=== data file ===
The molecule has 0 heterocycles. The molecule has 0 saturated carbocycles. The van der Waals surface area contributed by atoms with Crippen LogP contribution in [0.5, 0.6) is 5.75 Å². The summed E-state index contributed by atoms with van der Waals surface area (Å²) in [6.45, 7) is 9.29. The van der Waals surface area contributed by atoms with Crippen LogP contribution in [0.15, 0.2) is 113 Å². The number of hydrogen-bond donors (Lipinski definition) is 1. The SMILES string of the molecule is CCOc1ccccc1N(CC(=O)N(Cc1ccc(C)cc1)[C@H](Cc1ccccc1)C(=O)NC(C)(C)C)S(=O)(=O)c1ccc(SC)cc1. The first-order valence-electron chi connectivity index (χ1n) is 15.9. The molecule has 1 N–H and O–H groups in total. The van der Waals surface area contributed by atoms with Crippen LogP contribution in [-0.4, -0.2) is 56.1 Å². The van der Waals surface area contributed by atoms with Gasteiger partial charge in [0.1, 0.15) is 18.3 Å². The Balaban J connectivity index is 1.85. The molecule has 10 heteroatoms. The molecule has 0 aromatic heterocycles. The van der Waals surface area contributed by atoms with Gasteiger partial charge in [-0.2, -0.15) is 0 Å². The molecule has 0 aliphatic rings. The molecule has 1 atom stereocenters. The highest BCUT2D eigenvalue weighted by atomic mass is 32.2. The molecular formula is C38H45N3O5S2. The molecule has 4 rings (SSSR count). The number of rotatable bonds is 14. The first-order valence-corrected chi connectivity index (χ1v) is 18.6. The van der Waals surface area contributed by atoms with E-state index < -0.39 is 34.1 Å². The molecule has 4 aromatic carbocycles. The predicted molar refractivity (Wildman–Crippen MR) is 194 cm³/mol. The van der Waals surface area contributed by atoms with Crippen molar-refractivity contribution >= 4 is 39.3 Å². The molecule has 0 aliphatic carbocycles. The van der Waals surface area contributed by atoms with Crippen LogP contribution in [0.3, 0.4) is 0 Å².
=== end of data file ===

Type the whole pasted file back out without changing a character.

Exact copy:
The molecule has 0 heterocycles. The molecule has 0 saturated carbocycles. The van der Waals surface area contributed by atoms with Crippen LogP contribution in [0.5, 0.6) is 5.75 Å². The summed E-state index contributed by atoms with van der Waals surface area (Å²) in [6.45, 7) is 9.29. The van der Waals surface area contributed by atoms with Crippen LogP contribution in [0.15, 0.2) is 113 Å². The number of hydrogen-bond donors (Lipinski definition) is 1. The SMILES string of the molecule is CCOc1ccccc1N(CC(=O)N(Cc1ccc(C)cc1)[C@H](Cc1ccccc1)C(=O)NC(C)(C)C)S(=O)(=O)c1ccc(SC)cc1. The first-order valence-electron chi connectivity index (χ1n) is 15.9. The molecule has 1 N–H and O–H groups in total. The van der Waals surface area contributed by atoms with Crippen LogP contribution in [-0.4, -0.2) is 56.1 Å². The van der Waals surface area contributed by atoms with Gasteiger partial charge in [0.1, 0.15) is 18.3 Å². The Balaban J connectivity index is 1.85. The molecule has 10 heteroatoms. The molecule has 0 aromatic heterocycles. The van der Waals surface area contributed by atoms with Gasteiger partial charge in [-0.2, -0.15) is 0 Å². The molecule has 0 aliphatic rings. The molecule has 1 atom stereocenters. The highest BCUT2D eigenvalue weighted by atomic mass is 32.2. The molecular formula is C38H45N3O5S2. The molecule has 4 rings (SSSR count). The number of rotatable bonds is 14. The first-order valence-corrected chi connectivity index (χ1v) is 18.6. The van der Waals surface area contributed by atoms with E-state index < -0.39 is 34.1 Å². The molecule has 4 aromatic carbocycles. The predicted molar refractivity (Wildman–Crippen MR) is 194 cm³/mol. The van der Waals surface area contributed by atoms with Crippen molar-refractivity contribution >= 4 is 39.3 Å². The molecule has 0 aliphatic carbocycles. The van der Waals surface area contributed by atoms with Crippen LogP contribution in [0.3, 0.4) is 0 Å².